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Hoffmann, R. A wiki for the life sciences where authorship matters. Nature Genetics (2008)

Effects of diflubenzuron and clanfenur on mouse bone marrow cells.

Diflubenzuron (DFB) and Clanfenur (CFN) belong to a group of compounds called Benzoylphenyl Ureas (BPUs). Several BPUs regulate cell growth in insects and/or inhibit growth of B-16 murine melanomas. In view of potential clinical use for these compounds, DFB and CFN were selected as examples of BPUs and tested for effects on hematopoiesis in C57Bl/6 mice housed in a conventional environment. DFB and CFN exhibit anti-tumor activity in mice, cause little or no morbidity and mortality and rather than causing bone marrow suppression, which is usual for anti-cancer drugs, these agents stimulate hematopoiesis in vivo and in vitro. Stimulation in vivo was evidenced by increased (up to 112%) peripheral blood granulocytes 6 days after a single injection and enhanced granulopoiesis (approximately 25%) in bone marrow up to 18 days after treatment. That effects of DFB and CFN were on hematopoietic stem cells were indicated by 47% and 48%, respectively, increases in numbers of CFUs and 97% and 95%, respectively, increases in CFUgm. Further, bone marrow cells treated in vitro contained about twice the number of CFUs and CFUgm as control bone marrow cells. Almost all of the increase in number of spleen colonies, whether derived from donors treated in vivo or bone marrow cells treated in vitro, was accounted for by a corresponding increase in number of undifferentiated colonies. These data indicate that DFB and CFN treatment enhance numbers of pluripotential stem cells both in vivo and in vitro. The mechanism of enhancement, direct or indirect, remains to be determined.[1]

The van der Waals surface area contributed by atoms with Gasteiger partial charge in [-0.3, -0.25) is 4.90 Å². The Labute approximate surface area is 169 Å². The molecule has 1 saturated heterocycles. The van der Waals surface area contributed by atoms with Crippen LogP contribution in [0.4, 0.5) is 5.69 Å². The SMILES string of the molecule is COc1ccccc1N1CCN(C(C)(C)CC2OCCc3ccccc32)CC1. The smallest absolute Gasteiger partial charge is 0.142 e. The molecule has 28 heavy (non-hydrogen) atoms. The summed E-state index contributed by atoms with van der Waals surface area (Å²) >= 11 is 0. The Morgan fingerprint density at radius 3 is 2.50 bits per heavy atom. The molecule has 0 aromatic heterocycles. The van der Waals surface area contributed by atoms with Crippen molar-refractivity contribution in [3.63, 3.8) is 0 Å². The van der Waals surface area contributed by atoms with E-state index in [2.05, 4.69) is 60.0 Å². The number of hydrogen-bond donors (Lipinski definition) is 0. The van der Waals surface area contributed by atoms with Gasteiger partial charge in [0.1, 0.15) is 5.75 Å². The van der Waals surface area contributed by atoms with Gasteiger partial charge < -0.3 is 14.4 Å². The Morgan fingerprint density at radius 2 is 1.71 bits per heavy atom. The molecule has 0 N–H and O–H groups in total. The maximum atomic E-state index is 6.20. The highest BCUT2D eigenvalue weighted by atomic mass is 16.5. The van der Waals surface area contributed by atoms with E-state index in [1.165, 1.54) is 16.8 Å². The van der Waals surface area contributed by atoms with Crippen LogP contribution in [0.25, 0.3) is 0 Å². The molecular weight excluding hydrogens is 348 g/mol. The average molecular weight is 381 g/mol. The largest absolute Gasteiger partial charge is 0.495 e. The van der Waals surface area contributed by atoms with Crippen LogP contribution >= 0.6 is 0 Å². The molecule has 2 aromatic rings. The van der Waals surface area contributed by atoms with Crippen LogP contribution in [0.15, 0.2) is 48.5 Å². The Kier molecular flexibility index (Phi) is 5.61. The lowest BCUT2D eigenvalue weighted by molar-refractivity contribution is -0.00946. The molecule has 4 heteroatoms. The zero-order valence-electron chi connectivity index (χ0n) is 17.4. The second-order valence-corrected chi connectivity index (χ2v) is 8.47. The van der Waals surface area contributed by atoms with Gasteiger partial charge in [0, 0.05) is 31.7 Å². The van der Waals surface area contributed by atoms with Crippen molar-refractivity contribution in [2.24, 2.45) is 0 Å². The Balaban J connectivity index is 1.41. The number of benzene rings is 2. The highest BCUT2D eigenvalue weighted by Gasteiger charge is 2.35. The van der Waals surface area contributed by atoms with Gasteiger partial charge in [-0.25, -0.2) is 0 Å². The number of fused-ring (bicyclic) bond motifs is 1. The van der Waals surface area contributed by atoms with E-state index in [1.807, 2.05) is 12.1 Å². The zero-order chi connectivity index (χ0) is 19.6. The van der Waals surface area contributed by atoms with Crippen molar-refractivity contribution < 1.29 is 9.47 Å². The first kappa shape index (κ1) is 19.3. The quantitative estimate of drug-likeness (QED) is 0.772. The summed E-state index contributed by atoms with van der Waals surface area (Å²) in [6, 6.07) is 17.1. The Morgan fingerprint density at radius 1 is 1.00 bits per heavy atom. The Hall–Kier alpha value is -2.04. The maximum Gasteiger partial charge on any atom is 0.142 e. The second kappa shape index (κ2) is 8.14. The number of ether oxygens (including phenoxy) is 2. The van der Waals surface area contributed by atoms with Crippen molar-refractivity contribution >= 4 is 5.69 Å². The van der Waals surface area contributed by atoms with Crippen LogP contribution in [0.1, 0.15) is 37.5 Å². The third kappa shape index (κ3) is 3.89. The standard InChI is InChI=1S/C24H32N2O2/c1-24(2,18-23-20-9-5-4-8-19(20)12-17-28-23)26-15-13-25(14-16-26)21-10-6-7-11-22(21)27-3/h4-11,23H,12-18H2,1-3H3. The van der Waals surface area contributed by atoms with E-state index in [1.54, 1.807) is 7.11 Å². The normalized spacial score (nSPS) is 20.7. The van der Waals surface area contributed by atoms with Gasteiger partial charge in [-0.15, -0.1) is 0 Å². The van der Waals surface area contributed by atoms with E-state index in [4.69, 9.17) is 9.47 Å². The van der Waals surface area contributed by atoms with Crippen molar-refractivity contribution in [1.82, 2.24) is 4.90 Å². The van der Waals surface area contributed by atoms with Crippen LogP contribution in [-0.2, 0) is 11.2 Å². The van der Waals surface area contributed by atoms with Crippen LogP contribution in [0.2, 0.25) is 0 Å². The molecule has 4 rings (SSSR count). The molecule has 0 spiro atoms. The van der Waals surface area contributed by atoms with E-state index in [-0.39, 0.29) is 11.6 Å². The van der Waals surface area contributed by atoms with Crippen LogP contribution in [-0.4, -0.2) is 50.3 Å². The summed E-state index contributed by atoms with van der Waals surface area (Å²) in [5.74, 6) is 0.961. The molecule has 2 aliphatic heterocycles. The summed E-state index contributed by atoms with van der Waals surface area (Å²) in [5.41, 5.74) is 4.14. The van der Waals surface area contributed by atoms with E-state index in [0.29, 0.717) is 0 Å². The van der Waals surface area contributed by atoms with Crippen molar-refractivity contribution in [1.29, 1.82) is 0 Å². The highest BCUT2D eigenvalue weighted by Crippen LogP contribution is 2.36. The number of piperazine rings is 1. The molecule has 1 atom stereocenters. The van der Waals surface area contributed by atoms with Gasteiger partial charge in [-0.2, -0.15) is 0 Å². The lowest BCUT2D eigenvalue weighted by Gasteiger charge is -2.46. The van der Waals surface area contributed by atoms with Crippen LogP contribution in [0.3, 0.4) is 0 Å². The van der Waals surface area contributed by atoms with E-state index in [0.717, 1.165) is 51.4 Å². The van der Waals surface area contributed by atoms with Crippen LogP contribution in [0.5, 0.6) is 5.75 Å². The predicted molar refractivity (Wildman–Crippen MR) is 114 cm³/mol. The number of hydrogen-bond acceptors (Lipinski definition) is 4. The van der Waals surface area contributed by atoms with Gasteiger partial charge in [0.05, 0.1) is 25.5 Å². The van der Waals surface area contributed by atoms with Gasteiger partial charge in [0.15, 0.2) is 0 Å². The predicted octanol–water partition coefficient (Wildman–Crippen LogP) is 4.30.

1. Effects of diflubenzuron and clanfenur on mouse bone marrow cells. Jenkins, V.K., Juneja, H.S., Ives, K., Lee, S., Perry, R.R. Investigational new drugs. (1993) [Pubmed]
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